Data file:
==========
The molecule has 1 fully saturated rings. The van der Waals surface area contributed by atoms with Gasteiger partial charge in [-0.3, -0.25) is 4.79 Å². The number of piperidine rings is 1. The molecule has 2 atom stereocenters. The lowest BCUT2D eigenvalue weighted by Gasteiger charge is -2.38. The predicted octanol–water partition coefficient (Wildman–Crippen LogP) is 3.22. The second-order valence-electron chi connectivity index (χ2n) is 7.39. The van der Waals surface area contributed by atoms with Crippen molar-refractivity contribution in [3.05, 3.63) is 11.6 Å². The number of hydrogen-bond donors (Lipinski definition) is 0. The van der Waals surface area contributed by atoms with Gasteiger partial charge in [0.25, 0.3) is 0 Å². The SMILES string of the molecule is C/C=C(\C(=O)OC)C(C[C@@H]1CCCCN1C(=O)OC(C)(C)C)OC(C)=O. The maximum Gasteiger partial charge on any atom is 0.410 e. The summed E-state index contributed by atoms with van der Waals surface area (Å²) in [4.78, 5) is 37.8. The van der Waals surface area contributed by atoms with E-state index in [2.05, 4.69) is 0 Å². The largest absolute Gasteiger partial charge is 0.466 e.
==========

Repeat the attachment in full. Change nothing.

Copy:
The molecule has 1 fully saturated rings. The van der Waals surface area contributed by atoms with Gasteiger partial charge in [-0.3, -0.25) is 4.79 Å². The number of piperidine rings is 1. The molecule has 2 atom stereocenters. The lowest BCUT2D eigenvalue weighted by Gasteiger charge is -2.38. The predicted octanol–water partition coefficient (Wildman–Crippen LogP) is 3.22. The second-order valence-electron chi connectivity index (χ2n) is 7.39. The van der Waals surface area contributed by atoms with Crippen molar-refractivity contribution in [3.05, 3.63) is 11.6 Å². The number of hydrogen-bond donors (Lipinski definition) is 0. The van der Waals surface area contributed by atoms with Gasteiger partial charge in [0.25, 0.3) is 0 Å². The SMILES string of the molecule is C/C=C(\C(=O)OC)C(C[C@@H]1CCCCN1C(=O)OC(C)(C)C)OC(C)=O. The maximum Gasteiger partial charge on any atom is 0.410 e. The summed E-state index contributed by atoms with van der Waals surface area (Å²) in [4.78, 5) is 37.8. The van der Waals surface area contributed by atoms with E-state index in [2.05, 4.69) is 0 Å². The largest absolute Gasteiger partial charge is 0.466 e.